The U.S. Board of Immigration Appeals ruled that journalist Emilio Gutiérrez Soto, who was denied asylum after he fled Mexico in 2008 due to threats related to his reporting, was eligible for asylum. Organizations consider the decision a landmark that sets an important precedent for journalists’ safety and press freedom in the region.
Marking the 50th anniversary of the 1973 coup in Chile, a reissued book offers firsthand accounts from journalists who faced bombings, arrests, and censorship as they struggled to report during that fateful day. The work aims to combat "collective amnesia" about a pivotal event that changed Chile forever.
A key figure in both Ecuadorian journalism and politics, 'Don Villa' earned his reputation through fearless investigative journalism, opening the way to high-profile convictions that included former President Rafael Correa. His fusion of activism with journalistic rigor drew a spectrum of responses, ranging from admiration to critical scrutiny.
Former Brazilian President Bolsonaro's attacks on journalists didn't deter media coverage during his term. Instead, journalists used the criticism as motivation, as shown by a study conducted by researchers from the University of Texas and published in The International Journal of Press/Politics. Interviews with 18 targeted journalists revealed their increased determination, underscoring the resilience of Brazilian journalism in the face of adversity.
In recent months, press freedom has faced a wave of judicial censorship in Brazil, with stories taken down, magazines recalled from newsstands and a documentary banned. These court rulings are in conflict with the Constitution, which experts say favors freedom of information, and prompt discussions about the need for new laws to protect journalists.
Over the course of 13 years, the daily newspaper faced the burden of political, economic, and judicial pressures, ultimately succumbing to additional shifting advertising trends and reader preferences. Its absence will leave a significant void in Bolivian media.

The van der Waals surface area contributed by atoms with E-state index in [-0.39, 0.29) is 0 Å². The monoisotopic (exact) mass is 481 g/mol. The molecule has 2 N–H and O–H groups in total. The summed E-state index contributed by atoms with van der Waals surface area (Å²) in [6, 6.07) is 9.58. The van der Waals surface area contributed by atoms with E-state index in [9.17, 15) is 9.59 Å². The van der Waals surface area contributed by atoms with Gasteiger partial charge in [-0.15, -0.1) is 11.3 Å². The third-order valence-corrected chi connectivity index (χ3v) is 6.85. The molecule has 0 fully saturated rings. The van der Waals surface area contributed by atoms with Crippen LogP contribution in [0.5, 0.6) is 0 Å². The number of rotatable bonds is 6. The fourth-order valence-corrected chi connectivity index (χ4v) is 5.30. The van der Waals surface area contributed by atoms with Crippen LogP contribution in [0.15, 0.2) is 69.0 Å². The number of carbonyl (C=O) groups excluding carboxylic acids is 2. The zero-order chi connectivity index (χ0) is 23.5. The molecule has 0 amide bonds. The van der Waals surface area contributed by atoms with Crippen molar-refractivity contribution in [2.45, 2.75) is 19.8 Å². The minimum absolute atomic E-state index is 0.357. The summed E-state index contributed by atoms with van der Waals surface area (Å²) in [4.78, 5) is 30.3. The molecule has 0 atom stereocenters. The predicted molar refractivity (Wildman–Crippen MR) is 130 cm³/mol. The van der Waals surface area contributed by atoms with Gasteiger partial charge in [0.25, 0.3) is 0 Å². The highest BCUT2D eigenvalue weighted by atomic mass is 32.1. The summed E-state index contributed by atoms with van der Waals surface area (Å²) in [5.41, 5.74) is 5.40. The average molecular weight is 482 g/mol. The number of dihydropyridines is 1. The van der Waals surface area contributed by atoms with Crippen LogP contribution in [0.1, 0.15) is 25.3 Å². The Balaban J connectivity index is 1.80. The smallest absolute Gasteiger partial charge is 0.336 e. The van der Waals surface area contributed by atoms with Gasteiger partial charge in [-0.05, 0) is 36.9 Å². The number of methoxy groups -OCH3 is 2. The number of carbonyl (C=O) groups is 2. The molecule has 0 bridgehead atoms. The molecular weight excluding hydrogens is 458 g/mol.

Colombian journalist Andrea Aldana and Cuban journalist Loraine Morales, who live in exile due to hostility towards journalism in their countries, will strengthen their teaching skills while sharing their experience with journalism students, as part of a program promoted by Reporters Without Borders and Spain's Miguel Hernández University.
To address the relentless violence and threats against journalists in Mexico, the human rights NGO Propuesta Cívica [Civic Proposal] established the Tejidos Solidarios [Weaving Solidarity] network. This initiative employs a unique methodology to provide psycho-emotional and legal support to the families of murdered and missing journalists. Additionally, it aims to honor their memory.
Peru's parliamentarians launched various attacks to restrict press freedom, and journalist associations are resisting as best they can. A controversial bill may fail in Congress, but other threatening initiatives remain under discussion, reflecting deteriorating democratic conditions in the country.
El Salvador's most acclaimed newspaper relocated its administrative and legal departments to Costa Rica, due to harassment and government surveillance. However, its journalists remain in the country. Co-founder Carlos Dada told LJR how the move allows them to continue doing their investigative work, while expressing concerns over authoritarianism and potential criminalization of journalists.